It is the policy of the Washington County State’s Attorney’s Office to prosecute those who commit the offense of Domestic Battery. Offenders often use threats against and/or promises to their victims to force victims to recant their allegations, or request the charges to not be prosecuted. As part of our policy, this office will not dismiss a complaint of domestic battery at the sole request of the victim. Further, it is routine for the Court to issue an order that the alleged perpetrator (respondent) have no contact with the victim. If the No Contact Order is violated by the respondent, even at the invitation of the victim, the respondent is subject to arrest.
How do I get an Order of Protection?
The State’s Attorney’s office does not seek Orders of Protection. If you need assistance in this regard, you should contact a private attorney or an organization specializing in this type of matter. If you are in a relationship that falls within the definition of a “domestic relationship,” one such organization providing services is PAVE. PAVE’s telephone number is 1-800-924-8444.
Can I speak with the State’s Attorney concerning my divorce or other private legal matter?
The State’s Attorney’s office is prohibited from giving legal advice on civil matters. Divorce, child custody and forcible entry and detainer (removing renters from rental property) are examples of cases that the State’s Attorney cannot address for individual members of the public. If you need legal advice concerning these or other civil matters, you should contact a private attorney.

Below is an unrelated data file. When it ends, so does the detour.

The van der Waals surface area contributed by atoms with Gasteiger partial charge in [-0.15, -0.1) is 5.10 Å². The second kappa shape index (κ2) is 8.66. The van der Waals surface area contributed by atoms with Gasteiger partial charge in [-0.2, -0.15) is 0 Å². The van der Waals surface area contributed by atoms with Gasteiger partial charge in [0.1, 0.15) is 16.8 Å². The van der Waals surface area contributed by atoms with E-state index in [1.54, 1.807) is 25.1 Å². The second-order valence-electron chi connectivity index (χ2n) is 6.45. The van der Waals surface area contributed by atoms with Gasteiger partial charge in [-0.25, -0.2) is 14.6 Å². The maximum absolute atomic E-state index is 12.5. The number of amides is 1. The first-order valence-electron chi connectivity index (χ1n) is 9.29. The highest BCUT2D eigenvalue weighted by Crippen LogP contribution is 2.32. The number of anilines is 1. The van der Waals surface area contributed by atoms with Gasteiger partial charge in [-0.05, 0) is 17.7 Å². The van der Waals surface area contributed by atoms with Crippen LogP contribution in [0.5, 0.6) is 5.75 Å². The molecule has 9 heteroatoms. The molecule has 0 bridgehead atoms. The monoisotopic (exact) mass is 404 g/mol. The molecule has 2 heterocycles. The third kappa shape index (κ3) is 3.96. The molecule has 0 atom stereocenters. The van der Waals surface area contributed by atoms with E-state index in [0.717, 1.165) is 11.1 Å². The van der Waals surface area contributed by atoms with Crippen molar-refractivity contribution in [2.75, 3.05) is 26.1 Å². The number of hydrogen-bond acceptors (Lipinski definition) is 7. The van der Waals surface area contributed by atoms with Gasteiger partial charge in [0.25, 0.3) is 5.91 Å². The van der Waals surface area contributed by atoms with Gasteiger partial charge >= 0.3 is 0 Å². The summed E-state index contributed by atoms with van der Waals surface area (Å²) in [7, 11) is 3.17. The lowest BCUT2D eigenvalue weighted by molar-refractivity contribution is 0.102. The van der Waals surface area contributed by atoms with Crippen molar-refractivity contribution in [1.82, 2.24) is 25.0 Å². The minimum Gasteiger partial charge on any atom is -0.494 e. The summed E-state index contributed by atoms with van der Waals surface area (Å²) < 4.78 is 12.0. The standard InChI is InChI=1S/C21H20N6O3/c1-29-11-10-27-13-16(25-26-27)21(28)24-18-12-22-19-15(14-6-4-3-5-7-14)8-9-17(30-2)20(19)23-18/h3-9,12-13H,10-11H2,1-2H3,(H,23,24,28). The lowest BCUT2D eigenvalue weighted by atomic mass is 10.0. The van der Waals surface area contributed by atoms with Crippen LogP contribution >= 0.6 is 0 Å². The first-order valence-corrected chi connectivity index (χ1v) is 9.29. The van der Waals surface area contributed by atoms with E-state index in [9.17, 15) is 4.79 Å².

How can I get a copy of a police report or other case information?
The State’s Attorney’s office does not provide the general public with information concerning cases, current or closed. To obtain copies of police reports, you must contact the arresting agency. Additionally, the Circuit Clerk’s office retains the Court files in which certain public information is located. Information for viewing these records and any fee for acquiring copies of same can be obtained through the Washington County Circuit Clerk’s office.
How do I get my driver’s license reinstated or get a work driving permit?
The State’s Attorney’s office does not issue, revoke or suspend driver’s licenses. All issues pertaining to the suspension or revocation of an Illinois driver’s license must be handled through the Illinois Secretary of State’s office.
I was the victim of a crime. Why haven’t I received restitution payment from the Court yet?
If you timely provided to the investigating agency all requested information concerning your restitution and have not yet received full or partial payment, it may be for any of the following reasons:
- The Defendant in the case may not yet have been determined by the court to be guilty of the crime.
- The Defendant may have been determined to be guilty, but may still need to have a time payment order established.
- The Defendant may have been ordered to pay the restitution, but has not complied with the order, in which case a warrant has likely been issued for his or her arrest.
It is the State’s Attorney’s policy to request that the Court order a Defendant who has pled to or been found guilty of a crime to pay restitution. The amount of restitution requested is based on the information provided by the victim to the investigating agency. Once restitution is ordered by the Court, the State’s Attorney pursues payment of same to the extent possible, including seeking warrants from the Court for those who do not pay. The State’s Attorney’s office, however, does not execute the warrants or physically locate the Defendants.